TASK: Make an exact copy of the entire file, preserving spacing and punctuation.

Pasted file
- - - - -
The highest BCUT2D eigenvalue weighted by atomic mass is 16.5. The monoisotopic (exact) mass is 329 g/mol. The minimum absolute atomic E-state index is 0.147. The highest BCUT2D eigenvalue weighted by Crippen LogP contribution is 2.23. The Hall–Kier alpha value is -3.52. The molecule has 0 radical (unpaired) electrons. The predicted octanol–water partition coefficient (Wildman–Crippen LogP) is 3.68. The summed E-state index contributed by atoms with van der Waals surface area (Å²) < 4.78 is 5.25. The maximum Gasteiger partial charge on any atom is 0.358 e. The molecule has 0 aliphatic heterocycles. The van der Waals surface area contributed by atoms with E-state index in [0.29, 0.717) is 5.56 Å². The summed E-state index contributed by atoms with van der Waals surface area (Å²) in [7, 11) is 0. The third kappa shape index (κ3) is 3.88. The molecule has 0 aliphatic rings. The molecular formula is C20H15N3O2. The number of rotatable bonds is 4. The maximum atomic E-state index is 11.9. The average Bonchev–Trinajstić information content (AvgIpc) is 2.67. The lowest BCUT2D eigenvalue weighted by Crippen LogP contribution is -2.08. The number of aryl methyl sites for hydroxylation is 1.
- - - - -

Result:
The highest BCUT2D eigenvalue weighted by atomic mass is 16.5. The monoisotopic (exact) mass is 329 g/mol. The minimum absolute atomic E-state index is 0.147. The highest BCUT2D eigenvalue weighted by Crippen LogP contribution is 2.23. The Hall–Kier alpha value is -3.52. The molecule has 0 radical (unpaired) electrons. The predicted octanol–water partition coefficient (Wildman–Crippen LogP) is 3.68. The summed E-state index contributed by atoms with van der Waals surface area (Å²) < 4.78 is 5.25. The maximum Gasteiger partial charge on any atom is 0.358 e. The molecule has 0 aliphatic heterocycles. The van der Waals surface area contributed by atoms with E-state index in [0.29, 0.717) is 5.56 Å². The summed E-state index contributed by atoms with van der Waals surface area (Å²) in [7, 11) is 0. The third kappa shape index (κ3) is 3.88. The molecule has 0 aliphatic rings. The molecular formula is C20H15N3O2. The number of rotatable bonds is 4. The maximum atomic E-state index is 11.9. The average Bonchev–Trinajstić information content (AvgIpc) is 2.67. The lowest BCUT2D eigenvalue weighted by Crippen LogP contribution is -2.08. The number of aryl methyl sites for hydroxylation is 1.